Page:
But it may be as well to glance at some of the effects of this wisdom as divinely communicated to the saints of God. To look unto Jesus by the eye of faith; to see him as the Son of God, “able to save to the uttermost all that come unto God by him;” and to view the treasures of love and grace which are stored up in his blood and righteousness, is also a part of this wisdom. To depart from all evil and seek all that is good; to obey the precepts as well as believe the promises; to walk tenderly, cautiously, and circumspectly in the fear of God; to read and pray and meditate; to commune with their own heart, and be ever seeking divine teaching, is a part also of this wisdom. In fact, this wisdom is indispensable for every right movement in heart, lip, and life; for every good word and work; for our conduct in the church and in the world; and for everybody becoming our holy profession. This the people of God deeply feel. Well do they know that not a single truth can they see aright except by seeing light in his light. Not a snare can they shun, or danger avoid, but by his warning voice or guiding hand; not a doctrine can they understand, not a promise believe, not a precept obey, except he who of God is made unto them wisdom, is pleased to communicate it to their heart. But, by looking to him, and receiving out of his fullness supplies of divine instruction, which he communicates to them through the word of his grace, as made life and spirit to their hearts, they are made wise unto salvation; and thus from their living and spiritual union with him, wisdom flows into their bosom out of his fullness, as in the figure of the vine, sap flows out of the stem into the branch. Thus, as he is their wisdom representatively in the courts of bliss, being their Counselor and Advocate who pleads their cause, so he is their wisdom efficiently, by the communication of this wisdom they have comes out of his fullness. And he is their wisdom also, as being the end and object of all the wisdom they possess or require, for the highest, greatest, and best of all wisdom is to know him and the power of his resurrection; to know experimentally the beauty and glory of his divine Person; the efficacy of his atoning blood and of his justifying righteousness; and, above all things, to know our happy and eternal interest in all that he is, in all that he has to the Church of God. [source]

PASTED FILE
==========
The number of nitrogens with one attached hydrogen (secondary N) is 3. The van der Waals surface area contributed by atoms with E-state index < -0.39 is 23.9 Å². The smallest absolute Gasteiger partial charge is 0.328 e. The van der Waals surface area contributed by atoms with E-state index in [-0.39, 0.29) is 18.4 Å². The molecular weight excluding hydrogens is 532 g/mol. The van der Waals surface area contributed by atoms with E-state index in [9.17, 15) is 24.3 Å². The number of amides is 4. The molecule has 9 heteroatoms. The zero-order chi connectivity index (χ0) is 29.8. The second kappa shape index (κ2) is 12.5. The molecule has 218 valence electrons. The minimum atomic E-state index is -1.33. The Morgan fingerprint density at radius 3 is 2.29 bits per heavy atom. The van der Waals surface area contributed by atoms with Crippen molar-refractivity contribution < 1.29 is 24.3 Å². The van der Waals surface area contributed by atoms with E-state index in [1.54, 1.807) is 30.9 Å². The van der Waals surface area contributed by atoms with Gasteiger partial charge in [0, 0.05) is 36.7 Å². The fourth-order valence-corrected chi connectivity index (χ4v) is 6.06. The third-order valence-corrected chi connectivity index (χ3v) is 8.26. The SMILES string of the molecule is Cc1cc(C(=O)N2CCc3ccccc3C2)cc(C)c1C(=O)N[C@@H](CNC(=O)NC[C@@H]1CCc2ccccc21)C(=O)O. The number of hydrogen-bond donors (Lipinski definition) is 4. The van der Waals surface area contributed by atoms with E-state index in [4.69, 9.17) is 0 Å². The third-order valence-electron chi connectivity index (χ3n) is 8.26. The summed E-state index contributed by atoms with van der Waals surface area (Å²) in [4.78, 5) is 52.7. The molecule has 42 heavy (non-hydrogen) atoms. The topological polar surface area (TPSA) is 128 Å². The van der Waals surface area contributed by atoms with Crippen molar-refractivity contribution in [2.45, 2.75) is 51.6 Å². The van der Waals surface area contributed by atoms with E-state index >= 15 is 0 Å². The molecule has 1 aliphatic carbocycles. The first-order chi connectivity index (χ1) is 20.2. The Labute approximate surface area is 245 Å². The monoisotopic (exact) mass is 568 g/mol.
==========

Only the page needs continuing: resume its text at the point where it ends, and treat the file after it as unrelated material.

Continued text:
Poor Man’s Portions or Through Baca’s Vale?

Which devotional should I buy? Poor Man’s Portions by Hawker or Through Baca’s Vale by Philpot? Thanks.

Good People

(repost)

Jesus answered them, Verily, verily, I say unto you, Whosoever committeth sin is the servant of sin.

We have many ideas about what a person has to do to get to heaven.  Some believe we must follow the “Golden Rule,” and do good deeds which will eventually outweigh the bad we have done, tipping the scales in our favour….after all, we are all basically good people…right?

If we assume we are good people we are also assuming a standard for what we consider good.  Since we assume there is an absolute standard for what is good there must be an absolute standard giver.  The Bible repeatedly states that God has given mankind a holy, universal Law, that is written on our hearts and our conscience bears witness to this Law.  This Law is revealed and summarized in the Ten Commandments.  When we look at God’s Law, we must understand that we have all sinned in some way or another; remember, you don’t have to break all Ten to be guilty of breaking the Law.  The Bible warns, For whoever keeps the whole law but fails in one point has become accountable for all of it.”

“… it is appointed unto men once to die, but after this the judgment”  Hebrews 9:27

Let’s look at a few of the Commandments and see how we fare:

“You shall not take the name of the Lord your God in vain.” Have you ever taken God’s name in vain?  If you have, you are a blasphemer and can not enter the Kingdom of God.

“Honour your father and mother.” Have you always honoured your parents in a respectful manner?  In a way that God would consider honouring?

“You shall not steal.” Have you ever taken something that didn’t belong to you (irrespective of its value)?  What do you call someone who takes something that doesn’t belong to them?  A thief – You cannot enter God’s Kingdom.

“You shall not bear false witness.” Have you ever told a lie?  Just one?  What do you call someone who told a lie?  A liar.  The Bible warns that all liars will have their part in the Lake of Fire.

You and I are guilty of sinning against God by breaking His Law, and because we have a conscience, we have sinned “with knowledge.” Isn’t it true that when you steal, lie, etc. you know that it’s wrong?  Does the fact that you have sinned against God bother you?  The punishment for breaking God’s Law is Hell.  Eternal Death.

“Almost every natural man that hears of hell, flatters himself that he shall escape it; he depends upon himself for his own security; he flatters himself in what he has done, in what he is now doing, or what he intends to do. Every one lays out matters in his own mind how he shall avoid damnation, and flatters himself that he contrives well for himself, and that his schemes will not fail.[1]”

WHAT MUST YOU DO TO BE SAVED FROM THE PENALTY OF BREAKING GOD’S LAW?